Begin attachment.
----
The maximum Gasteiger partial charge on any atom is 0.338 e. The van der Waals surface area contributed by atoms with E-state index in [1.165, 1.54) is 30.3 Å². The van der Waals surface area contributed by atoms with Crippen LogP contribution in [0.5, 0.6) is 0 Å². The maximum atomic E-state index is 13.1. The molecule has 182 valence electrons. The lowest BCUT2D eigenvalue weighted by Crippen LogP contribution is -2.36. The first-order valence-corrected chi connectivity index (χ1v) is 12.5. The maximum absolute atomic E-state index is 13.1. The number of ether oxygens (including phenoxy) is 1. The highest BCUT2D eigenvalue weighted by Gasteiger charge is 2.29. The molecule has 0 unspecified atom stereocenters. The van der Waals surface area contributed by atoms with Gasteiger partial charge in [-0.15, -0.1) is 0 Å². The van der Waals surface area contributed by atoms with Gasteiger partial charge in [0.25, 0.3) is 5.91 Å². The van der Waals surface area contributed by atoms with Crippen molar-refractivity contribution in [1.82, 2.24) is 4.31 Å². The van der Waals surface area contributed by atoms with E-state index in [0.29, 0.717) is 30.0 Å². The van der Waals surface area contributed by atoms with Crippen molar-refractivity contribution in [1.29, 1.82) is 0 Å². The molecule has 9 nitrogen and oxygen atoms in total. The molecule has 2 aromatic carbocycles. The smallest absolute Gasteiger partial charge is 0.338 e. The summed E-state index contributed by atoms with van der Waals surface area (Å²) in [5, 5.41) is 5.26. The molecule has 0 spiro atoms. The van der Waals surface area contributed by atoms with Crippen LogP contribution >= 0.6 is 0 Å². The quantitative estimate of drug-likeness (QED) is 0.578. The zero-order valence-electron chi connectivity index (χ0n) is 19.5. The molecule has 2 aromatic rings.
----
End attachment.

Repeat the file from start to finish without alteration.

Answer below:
The maximum Gasteiger partial charge on any atom is 0.338 e. The van der Waals surface area contributed by atoms with E-state index in [1.165, 1.54) is 30.3 Å². The van der Waals surface area contributed by atoms with Crippen LogP contribution in [0.5, 0.6) is 0 Å². The maximum atomic E-state index is 13.1. The molecule has 182 valence electrons. The lowest BCUT2D eigenvalue weighted by Crippen LogP contribution is -2.36. The first-order valence-corrected chi connectivity index (χ1v) is 12.5. The maximum absolute atomic E-state index is 13.1. The number of ether oxygens (including phenoxy) is 1. The highest BCUT2D eigenvalue weighted by Gasteiger charge is 2.29. The molecule has 0 unspecified atom stereocenters. The van der Waals surface area contributed by atoms with Gasteiger partial charge in [-0.15, -0.1) is 0 Å². The van der Waals surface area contributed by atoms with Gasteiger partial charge in [0.25, 0.3) is 5.91 Å². The van der Waals surface area contributed by atoms with Crippen molar-refractivity contribution in [1.82, 2.24) is 4.31 Å². The van der Waals surface area contributed by atoms with E-state index in [0.29, 0.717) is 30.0 Å². The van der Waals surface area contributed by atoms with Crippen molar-refractivity contribution in [1.29, 1.82) is 0 Å². The molecule has 9 nitrogen and oxygen atoms in total. The molecule has 2 aromatic carbocycles. The smallest absolute Gasteiger partial charge is 0.338 e. The summed E-state index contributed by atoms with van der Waals surface area (Å²) in [5, 5.41) is 5.26. The molecule has 0 spiro atoms. The van der Waals surface area contributed by atoms with Crippen LogP contribution >= 0.6 is 0 Å². The quantitative estimate of drug-likeness (QED) is 0.578. The zero-order valence-electron chi connectivity index (χ0n) is 19.5. The molecule has 2 aromatic rings.